View Full Version : Re-purposing a band saw

Bob Farr
04-18-2009, 05:48 PM
I've always admired the capabilities of powered planishers and english wheels, but welding up a big C-frame is too daunting and I'm short on space anyway. I ran across an old benchtop bandsaw with a sturdy cast iron frame and it seems to be the perfect size and strength for a small planisher or e-wheel. The throat is 14", it has 10" between the head and the table mount, and from the center of those points to the bottom of the frame arc is 10". Obviously it won't handle large automotive panels, but I work on motorcycles anyway.

I've seen the series in HSM on constructing the english wheel components, so I can just scale that down a bit. I think I would actually use a planisher more, but the conversion parts would be bolted onto the frame so I could build both and change as needed.

BTW, no vintage bandsaw components were harmed in this tear-down. It could easily be returned to sawing service. I thought I'd share a picture to see what other uses you guys could think of for such a frame. Any suggestions?


04-18-2009, 06:23 PM
Harp playing to the tune of nice score???????

doctor demo
04-18-2009, 08:32 PM
Bob, I am not an experianced sheet metal worker. Having said that, I'm not entirely sure that that frame would hold up to the kind of loads an english wheel would put on it. Of course I could be full of it too, but it would be a shame to bust it.


04-18-2009, 08:48 PM
There is lots of criticism that the offshore wheels bought at places like HF and others flex under moderate loads, I don't know I don't have one but being cast and a bench model I would think it could work nicely for bike work.....I guess Bob will find out?????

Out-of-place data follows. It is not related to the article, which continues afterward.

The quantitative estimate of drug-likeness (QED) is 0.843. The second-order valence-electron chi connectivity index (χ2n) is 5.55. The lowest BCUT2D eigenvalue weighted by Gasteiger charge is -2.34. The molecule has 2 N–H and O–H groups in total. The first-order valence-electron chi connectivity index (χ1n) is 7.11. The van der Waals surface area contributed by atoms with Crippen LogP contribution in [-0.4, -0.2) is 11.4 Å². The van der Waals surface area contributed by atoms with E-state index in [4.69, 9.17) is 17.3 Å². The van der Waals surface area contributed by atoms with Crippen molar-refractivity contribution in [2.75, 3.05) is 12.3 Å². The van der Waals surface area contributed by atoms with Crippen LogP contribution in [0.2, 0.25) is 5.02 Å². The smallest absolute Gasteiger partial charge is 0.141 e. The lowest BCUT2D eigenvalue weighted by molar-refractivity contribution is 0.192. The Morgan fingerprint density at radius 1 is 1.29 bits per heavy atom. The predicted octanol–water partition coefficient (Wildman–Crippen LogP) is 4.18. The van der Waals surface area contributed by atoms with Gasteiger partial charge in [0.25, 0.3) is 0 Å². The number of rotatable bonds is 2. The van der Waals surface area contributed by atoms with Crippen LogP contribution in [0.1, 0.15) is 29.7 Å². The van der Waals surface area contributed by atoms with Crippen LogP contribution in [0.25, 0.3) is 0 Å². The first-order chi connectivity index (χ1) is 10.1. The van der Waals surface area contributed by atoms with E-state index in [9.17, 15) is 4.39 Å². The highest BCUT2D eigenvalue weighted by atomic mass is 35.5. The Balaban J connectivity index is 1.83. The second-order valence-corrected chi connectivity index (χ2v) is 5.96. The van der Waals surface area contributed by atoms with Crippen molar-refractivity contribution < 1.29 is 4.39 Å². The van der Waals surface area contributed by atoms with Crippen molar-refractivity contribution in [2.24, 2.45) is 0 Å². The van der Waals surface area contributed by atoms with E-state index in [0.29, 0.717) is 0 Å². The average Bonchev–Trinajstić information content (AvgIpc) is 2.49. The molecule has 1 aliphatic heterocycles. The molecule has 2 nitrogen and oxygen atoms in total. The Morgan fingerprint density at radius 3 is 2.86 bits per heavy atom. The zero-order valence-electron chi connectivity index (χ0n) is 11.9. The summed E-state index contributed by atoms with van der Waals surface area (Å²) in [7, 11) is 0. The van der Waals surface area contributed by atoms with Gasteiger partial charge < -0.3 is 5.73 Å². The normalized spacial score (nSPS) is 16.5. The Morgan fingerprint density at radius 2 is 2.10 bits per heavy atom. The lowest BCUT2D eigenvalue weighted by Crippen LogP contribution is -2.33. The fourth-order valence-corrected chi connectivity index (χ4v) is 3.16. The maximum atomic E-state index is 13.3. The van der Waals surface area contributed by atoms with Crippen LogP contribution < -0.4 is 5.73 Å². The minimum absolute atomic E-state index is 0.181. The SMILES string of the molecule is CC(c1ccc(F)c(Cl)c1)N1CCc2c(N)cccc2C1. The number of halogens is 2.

04-18-2009, 10:32 PM
I wish you luck with your endeavor Bob. I believe the bandsaw frame will flex to much for the forces required when used as an english wheel. The load as applied as a bandsaw are not only in the opposite direction vertically but the bandsaw has very little load axially. The guides and a sharp blade take them away. It might make it on the vertical load, you would just have to wheel more to get to where you want to be, but axially you will loose your pinch I believe. Now if you are just working say 22 ga. sheet metal it may do fine. I don't believe it will hold the wheels true for fender work. It was either at Metalmeet or Allshops, if you look into their english wheel files, someone had drawings that showed the loads. They are quite heavy to shape sheetmetal. To take out bumps may be a different story. An english wheel is not used just for removing bumps from planishing but to actually thin, bend and shape the tin. I hope I am wrong for your sake. Keep us posted on the wheel, they are fun projects.

Doc Nickel
04-19-2009, 02:07 AM
On a very similar note, a few years back one of our regulars over at the H.A.M.B. built a fantastic louver press (http://www.jalopyjournal.com/forum/showthread.php?t=134701) out of an old Oliver No. 173 Jig Saw.